Agia Moni. Between Chrysorrogiatissa monastery and the new, planned settlement of Statos-Agios Fotios, stands the historic monastery of Agia Moni or Monastery of Agios Nikolaos or the Monastery of Priests, because of the large number of priests/monks it hosted in the past. According to tradition, the monastery was built by St Eftychios and St Nikolaos, in the 4th century A.D., on the ruins of the temple of Hera. In the 12th century the monastery possessed a workshop of manuscript-copying, while during the Frankish period it possessed three annexes. It was during the Turkish occupation of Cyprus that it declined and became an annex of Kykko monastery. In 1752, when Kykko monastery was destroyed by fire, the holy icon of the Madonna of Kykko was transferred, for safety reasons, here. In 1820, the monastery was, however, abandoned. The entrance to the restored monastery is through an arched door with an inscription on the left side pointing out that the monastery was restored in 1696. The shape of the monastery is the normal foursided structure with the church on the fourth side. The present church is two-aisled with the northern aisle supported by arches. From the description of the Russian monk, Barsky, it might have been three-aisled, domed, built on the ruins of an older Byzantine church. Even the Byzantine church was built on the ruins of an older-Byzantine church. Currently, it is built with hewn limestone blocks, while its icons are modern. A few metres north of the main church is a cruciform chapel, probably originally Latin, which is oriented north and south. Currently Agia Moni hosts Romanian monks. Statos-Agios Fotios, a planned settlement of 1974, is also known as Ampelitis. The earthquakes of 1953 and particularly the landslides of 1961, 1962, 1966, 1967, 1968 and 1969 were the main factors which compelled the Government to transfer the settlements of Statos and Agios Fotios to the new site which is called Statos-Agios Fotios after the names of both villages. However, the villagers continue to visit their scattered properties in the original villages. Trees, particularly walnut-trees, have been planted along both sides of the new wide roads. The church of Our Saviour, in the center of the settlement, dominates the landscape. Currently, a winery operates in the village. The private family house of Archbishop Chrysostomos lies on a conspicuous rise. Statos is currently an abandoned settlement lying north-west of present-day Statos-Agios Fotios. A few years ago there were many stills in the village for the production of zivania. According to N. Klerides, in antiquity there was a military station at the village called Statos. Most probably this dates back to the Roman times. Agios Fotios, lying south-west of present-day Statos-Agios Fotios, is currently abandoned. The traditional architecture of the deserted village is, however, still impressive. Hogarth mentions the pierced stones of Agios Fotios which are among the earliest discovered in Cyprus.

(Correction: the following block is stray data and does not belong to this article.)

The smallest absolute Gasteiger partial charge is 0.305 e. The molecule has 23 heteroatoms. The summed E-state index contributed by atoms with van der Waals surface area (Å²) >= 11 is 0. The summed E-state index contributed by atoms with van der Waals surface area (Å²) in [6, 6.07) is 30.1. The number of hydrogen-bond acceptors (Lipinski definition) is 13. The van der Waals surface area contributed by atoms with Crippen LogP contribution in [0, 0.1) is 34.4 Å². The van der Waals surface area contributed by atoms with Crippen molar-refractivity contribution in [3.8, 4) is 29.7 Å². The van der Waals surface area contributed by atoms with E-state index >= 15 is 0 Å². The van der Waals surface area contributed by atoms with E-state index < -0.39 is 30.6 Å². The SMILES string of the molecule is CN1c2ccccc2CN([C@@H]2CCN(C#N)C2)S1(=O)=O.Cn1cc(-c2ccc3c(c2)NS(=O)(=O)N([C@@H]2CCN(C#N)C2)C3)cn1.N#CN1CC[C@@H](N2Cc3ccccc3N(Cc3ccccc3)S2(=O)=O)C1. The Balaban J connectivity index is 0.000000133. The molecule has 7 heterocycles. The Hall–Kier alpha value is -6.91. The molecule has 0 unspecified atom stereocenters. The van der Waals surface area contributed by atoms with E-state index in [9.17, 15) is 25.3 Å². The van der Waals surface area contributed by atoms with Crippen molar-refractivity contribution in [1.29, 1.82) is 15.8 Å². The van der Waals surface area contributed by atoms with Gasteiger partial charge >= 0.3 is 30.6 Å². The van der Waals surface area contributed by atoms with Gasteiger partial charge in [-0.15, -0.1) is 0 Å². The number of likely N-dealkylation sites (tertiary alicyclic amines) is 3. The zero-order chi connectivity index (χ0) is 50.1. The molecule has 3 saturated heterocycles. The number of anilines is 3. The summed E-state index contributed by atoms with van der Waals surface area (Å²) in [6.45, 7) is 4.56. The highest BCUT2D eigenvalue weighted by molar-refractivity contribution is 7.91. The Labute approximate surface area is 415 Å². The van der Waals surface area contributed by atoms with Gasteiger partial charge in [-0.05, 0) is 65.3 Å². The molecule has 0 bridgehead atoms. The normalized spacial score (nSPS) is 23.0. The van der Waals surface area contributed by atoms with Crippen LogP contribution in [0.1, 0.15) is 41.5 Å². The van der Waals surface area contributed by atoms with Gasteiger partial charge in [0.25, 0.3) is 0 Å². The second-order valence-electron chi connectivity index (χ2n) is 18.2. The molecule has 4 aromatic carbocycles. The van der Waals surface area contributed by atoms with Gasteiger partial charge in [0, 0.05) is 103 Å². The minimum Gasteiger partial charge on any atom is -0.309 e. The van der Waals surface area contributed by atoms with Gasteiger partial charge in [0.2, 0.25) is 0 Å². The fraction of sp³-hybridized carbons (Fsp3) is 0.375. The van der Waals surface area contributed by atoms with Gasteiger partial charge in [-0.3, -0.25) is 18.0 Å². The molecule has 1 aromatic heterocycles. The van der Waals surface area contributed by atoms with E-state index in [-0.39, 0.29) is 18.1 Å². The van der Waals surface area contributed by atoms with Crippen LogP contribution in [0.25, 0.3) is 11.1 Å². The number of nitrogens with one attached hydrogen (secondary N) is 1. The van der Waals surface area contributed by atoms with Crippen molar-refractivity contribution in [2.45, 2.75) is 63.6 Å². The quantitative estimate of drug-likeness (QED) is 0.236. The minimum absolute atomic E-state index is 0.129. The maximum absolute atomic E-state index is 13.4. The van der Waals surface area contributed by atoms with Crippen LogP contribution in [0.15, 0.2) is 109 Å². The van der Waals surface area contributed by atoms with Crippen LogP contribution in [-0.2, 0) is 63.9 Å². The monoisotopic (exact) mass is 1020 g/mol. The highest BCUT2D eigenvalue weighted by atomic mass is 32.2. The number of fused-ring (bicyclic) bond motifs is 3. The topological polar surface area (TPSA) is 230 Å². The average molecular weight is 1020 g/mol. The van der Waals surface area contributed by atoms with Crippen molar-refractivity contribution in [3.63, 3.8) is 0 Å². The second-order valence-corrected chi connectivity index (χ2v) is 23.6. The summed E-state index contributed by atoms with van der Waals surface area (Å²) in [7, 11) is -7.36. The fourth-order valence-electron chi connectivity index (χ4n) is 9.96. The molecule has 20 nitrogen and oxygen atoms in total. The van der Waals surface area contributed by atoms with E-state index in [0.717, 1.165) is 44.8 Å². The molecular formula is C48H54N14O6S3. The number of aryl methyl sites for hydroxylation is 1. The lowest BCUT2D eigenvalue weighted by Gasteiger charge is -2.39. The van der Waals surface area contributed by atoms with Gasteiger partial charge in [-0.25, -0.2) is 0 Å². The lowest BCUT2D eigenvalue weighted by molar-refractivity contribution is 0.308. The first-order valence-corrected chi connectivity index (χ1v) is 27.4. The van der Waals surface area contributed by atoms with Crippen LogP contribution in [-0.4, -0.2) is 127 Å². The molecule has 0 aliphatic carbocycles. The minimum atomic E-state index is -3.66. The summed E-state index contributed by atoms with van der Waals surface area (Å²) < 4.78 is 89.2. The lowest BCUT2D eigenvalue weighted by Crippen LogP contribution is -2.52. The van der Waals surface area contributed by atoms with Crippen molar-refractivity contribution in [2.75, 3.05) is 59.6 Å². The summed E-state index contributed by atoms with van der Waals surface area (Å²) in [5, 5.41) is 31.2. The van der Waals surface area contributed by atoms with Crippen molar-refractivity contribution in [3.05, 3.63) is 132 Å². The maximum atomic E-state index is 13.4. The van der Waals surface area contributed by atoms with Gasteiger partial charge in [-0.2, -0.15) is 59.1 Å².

Cyprus Villages | Paphos | Limassol | Larnaca | Nicosia – Cyprus Island

Chrysorrogiatissa monastery

b) Mountainous villages

Destination: Stavros tis Psokas

The visitor can approach Stavros tis Psokas either through Lysos or through Agyia. The route via Panagia is rather long to be recommended. Though the distances on the map appear to be short, nevertheless, the time required is rather long, since the traveller has to follow earthen, meandering, often narrow roads. Stavros tis Psokas is a forest settlement, with tiled, steep pitched houses made of wood, including guest houses for those who would like to spend a few nights. In such case one should contact, by phone, the Divisional Forest Officer of Stavros beforehand. At Stavros there are all facilities for a picnic including equipment for barbecue, while a restaurant caters for those who might like to stay overnight or those who have no time to enjoy the picnic site. The environment at Stavros is very pleasant and cool, particularly in the warm summer days. In an enclosure the visitor can see the moufflon, the national animal of Cyprus. A few deer, kept for acclimatization in enclosures at Stavros, can also be seen. They are beautiful, fast-running animals with the males having deciduous branching antlers. The deer, as historically known, used to live in Cyprus up to the Middle Ages. They were abundant in almost all the forests of Cyprus.